The Effects of Laser Forming on NiTi Superelastic yly1/PDFs/andrew 111.pdfThe Effects of Laser...

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    Andrew J. Birnbaum

    Y. Lawrence Yao

    Department of Mechanical Engineering,Columbia University,New York, NY 10027

    The Effects of Laser Forming onNiTi Superelastic Shape MemoryAlloysThis work focuses on application of the laser forming process to NiTi shape memoryalloys. While all NiTi shape memory alloys exhibit both superelasticity and the shapememory effect, this study is restricted to a temperature range over which only the super-elastic effect will be active. Specifically, this work addresses laser forming induced mac-roscopic bending deformations, postprocess residual stress distributions, and changes inmicrostructure. Like traditional ferrous alloys, the laser forming process may be used asa means for imparting desired permanent deformations in superelastic NiTi alloys. How-ever, this process, when applied to a shape memory alloy also has great potential as ameans for shape setting memorized geometric configurations while preserving optimalshape memory behavior. Laser forming may be used as a monolithic process, whichimparts desired deformation while maintaining desired material behavior. Characteriza-tion of the residual stress field, plastic deformation, and phase transformation is carriedout numerically and is then subsequently validated via experimental results.DOI: 10.1115/1.4000309


    Shape memory materials due to their highly specialized ther-omechanical behavior have received much attention in recent

    ears. These behaviors include the traditional one way shapeemory effect SME, the superelastic effect, and the two-way

    hape memory effect TWSME. The mechanism for all three be-aviors is rooted in the phase transformation properties of thelloy. The phase transformation may be induced via the applica-ion of an external load and/or a change in the alloy temperature.

    Laser forming LF is a nontraditional manufacturing processhose effects have been extensively characterized at various size

    cales for an array of materials and alloy systems. The mechanismor deformation is the generation of a transient nonuniform tem-erature distribution driving local thermal expansion and resultingn controllable permanent deformations. Although some workave been conducted on several classes of materials, the vast ma-ority of investigations are restricted to process application forerrous alloys 13.

    NiTi shape memory alloys are typically produced by eitheracuum induction melting VIM or vacuum arc remelting VARn order to get a homogeneous nickel-titanium alloy constitution.he solidified ingots are then usually hot-worked when large ma-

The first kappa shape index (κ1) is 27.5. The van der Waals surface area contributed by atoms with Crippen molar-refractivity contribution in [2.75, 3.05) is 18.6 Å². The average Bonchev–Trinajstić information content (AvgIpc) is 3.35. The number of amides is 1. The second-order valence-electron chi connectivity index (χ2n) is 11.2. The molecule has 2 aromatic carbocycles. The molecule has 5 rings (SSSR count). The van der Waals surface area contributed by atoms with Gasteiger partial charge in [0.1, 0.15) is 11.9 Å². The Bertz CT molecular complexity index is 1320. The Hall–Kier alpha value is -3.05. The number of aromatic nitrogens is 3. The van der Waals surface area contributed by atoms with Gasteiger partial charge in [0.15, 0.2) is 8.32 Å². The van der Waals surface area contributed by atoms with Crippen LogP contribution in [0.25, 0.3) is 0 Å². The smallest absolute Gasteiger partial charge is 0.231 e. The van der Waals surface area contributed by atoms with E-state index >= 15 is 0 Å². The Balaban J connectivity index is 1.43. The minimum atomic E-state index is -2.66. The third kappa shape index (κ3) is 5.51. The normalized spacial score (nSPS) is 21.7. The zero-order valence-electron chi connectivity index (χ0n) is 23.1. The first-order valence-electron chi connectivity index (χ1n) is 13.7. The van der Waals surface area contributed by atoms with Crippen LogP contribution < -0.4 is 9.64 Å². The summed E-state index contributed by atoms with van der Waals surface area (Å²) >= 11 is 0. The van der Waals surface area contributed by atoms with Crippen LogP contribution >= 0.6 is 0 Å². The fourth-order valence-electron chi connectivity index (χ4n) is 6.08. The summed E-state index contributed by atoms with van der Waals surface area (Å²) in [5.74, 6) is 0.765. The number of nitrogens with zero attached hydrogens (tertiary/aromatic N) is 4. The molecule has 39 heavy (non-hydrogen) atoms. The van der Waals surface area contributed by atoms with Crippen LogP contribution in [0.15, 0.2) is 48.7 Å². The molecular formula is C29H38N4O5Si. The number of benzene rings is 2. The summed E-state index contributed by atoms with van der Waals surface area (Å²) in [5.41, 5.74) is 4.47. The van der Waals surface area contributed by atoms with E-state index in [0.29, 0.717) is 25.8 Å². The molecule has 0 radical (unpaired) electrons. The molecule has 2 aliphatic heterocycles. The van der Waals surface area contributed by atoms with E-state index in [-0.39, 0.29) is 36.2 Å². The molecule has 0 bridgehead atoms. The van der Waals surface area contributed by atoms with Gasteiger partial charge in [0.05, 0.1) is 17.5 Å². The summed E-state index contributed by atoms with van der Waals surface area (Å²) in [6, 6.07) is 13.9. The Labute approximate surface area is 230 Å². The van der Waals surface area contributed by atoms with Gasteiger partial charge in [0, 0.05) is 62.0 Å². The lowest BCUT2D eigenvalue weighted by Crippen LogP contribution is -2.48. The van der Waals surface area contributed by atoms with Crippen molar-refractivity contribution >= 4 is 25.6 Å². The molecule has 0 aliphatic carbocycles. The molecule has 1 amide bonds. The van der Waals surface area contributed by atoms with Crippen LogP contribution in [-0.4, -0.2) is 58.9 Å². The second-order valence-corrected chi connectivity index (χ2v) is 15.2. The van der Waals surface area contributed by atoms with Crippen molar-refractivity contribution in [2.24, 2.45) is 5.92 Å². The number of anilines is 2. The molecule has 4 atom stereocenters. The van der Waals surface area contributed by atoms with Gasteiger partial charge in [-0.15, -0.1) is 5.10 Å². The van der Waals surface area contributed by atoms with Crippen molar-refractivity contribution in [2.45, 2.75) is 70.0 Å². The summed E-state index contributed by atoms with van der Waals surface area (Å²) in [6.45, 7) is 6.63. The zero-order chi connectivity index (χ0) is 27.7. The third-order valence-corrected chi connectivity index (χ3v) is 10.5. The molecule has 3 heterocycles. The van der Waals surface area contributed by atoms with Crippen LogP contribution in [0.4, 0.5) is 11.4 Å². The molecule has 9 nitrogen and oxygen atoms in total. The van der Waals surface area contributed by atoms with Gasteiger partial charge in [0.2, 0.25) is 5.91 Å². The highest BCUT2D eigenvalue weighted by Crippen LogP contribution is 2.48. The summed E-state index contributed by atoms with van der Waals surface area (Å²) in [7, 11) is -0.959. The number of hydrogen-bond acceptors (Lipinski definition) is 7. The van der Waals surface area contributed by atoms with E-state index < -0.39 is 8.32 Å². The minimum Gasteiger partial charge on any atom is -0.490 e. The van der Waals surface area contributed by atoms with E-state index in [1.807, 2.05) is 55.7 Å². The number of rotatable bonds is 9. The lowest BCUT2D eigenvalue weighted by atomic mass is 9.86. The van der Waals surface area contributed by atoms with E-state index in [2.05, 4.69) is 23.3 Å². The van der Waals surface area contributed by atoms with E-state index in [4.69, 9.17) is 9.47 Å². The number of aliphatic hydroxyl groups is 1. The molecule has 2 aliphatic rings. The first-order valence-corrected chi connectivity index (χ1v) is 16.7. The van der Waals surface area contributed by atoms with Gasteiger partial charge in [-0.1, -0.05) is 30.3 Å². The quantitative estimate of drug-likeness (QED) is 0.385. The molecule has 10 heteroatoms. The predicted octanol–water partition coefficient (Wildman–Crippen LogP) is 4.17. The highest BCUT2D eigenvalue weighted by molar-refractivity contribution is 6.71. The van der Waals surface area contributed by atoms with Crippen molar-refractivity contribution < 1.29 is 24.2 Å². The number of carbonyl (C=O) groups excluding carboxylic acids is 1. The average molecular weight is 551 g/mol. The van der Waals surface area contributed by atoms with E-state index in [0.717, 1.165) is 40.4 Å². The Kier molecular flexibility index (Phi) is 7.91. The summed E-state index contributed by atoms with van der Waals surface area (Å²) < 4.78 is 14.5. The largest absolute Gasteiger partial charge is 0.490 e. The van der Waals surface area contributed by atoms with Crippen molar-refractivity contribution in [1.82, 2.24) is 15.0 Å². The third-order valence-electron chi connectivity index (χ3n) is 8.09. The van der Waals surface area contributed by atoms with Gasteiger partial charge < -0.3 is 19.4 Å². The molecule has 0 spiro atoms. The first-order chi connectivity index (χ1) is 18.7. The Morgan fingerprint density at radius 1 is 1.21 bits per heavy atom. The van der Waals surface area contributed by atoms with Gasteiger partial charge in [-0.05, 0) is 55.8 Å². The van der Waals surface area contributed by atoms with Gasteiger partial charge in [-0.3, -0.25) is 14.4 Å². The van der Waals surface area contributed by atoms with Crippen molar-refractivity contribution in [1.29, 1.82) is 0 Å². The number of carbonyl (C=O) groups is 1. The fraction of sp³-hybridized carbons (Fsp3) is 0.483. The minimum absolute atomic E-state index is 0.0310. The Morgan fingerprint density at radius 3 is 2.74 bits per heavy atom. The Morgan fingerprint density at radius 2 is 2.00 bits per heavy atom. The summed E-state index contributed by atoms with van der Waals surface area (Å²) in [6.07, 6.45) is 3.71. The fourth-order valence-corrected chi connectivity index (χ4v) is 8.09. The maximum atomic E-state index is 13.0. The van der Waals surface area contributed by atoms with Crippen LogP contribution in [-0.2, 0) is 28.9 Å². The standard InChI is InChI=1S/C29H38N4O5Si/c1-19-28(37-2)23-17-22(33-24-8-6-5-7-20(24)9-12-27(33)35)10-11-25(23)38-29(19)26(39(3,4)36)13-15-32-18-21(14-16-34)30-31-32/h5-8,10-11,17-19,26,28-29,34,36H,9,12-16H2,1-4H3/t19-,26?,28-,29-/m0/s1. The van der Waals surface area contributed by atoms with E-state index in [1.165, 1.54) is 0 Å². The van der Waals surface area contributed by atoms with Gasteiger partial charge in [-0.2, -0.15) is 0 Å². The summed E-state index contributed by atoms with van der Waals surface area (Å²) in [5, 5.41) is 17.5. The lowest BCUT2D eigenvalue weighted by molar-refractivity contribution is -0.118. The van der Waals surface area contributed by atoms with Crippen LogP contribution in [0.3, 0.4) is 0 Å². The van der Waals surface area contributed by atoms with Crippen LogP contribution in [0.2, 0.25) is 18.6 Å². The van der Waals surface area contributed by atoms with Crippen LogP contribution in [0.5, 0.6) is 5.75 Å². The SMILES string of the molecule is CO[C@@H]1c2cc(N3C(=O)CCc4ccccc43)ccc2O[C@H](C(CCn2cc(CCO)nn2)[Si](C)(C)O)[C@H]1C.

erial reductions are required and then cold-worked and annealedn order to get the final product shape, surface finish, refined mi-rostructure, and mechanical properties 4,5. For most applica-ions, however, shape memory parameters, e.g., phase transforma-ion temperature, recoverable stress, and strain are not acceptablet this stage. An extra mechanical/heat treat step known as shapeetting are required to optimize these parameters with respect tohe desired memorized shape. Shape setting of shape memorylloys typically consists of constraining the cold-worked semifin-shed part in a desired configuration while subjecting it to anppropriate heat treatment in order to achieve the desired parteometry, superelastic, and/or shape memory behavior. Thisethod is limited in that the initial ingot geometry, as well as the

    Contributed by the Manufacturing Engineering Division of ASME for publicationn the JOURNAL OF MANUFACTURING SCIENCE AND ENGINEERING. Manuscript receivedovember 10, 2006; final manuscript received December 15, 2008; published online

    uly 21, 2010. Assoc. Editor: Kornel F. Ehmann.

    ournal of Manufacturing Science and EngineeringCopyright 20

    om: on 08/02

    final desired geometry, must be fairly simple and requires thedesign and construction of part-specific fixturing.

    The laser forming process avoids these limitations as it relies onthermal rather than direct mechanical means for deformation. Italso eliminates the need for hard tooling such as dies and fixtures.Furthermore, due to the inherent local and flexible nature of theprocess, it may be applied to simple as well as relatively complexinitial geometries, as outlined by Cheng and Yao 6.

    Besides the ability to form parts with desired final geometries,the laser forming process has recently been shown to have poten-tial as a means for training the two-way shape memory effect 7.The two-way shape memory effect is characterized by a materialsability to remember two distinct configurations. Von Busse et al.showed that through multiple pulsed laser forming of NiTi thinfoils, one could train the formed part to have two distinct con-figurations that may be activated solely by thermal means. Laserprocessing of NiTi shape memory alloys SMAs have also re-cently received attention as a means for thin film deposition 8,laser induced actuation 9, laser annealing 10, and laser ma-chining of NiTi SMA components 11.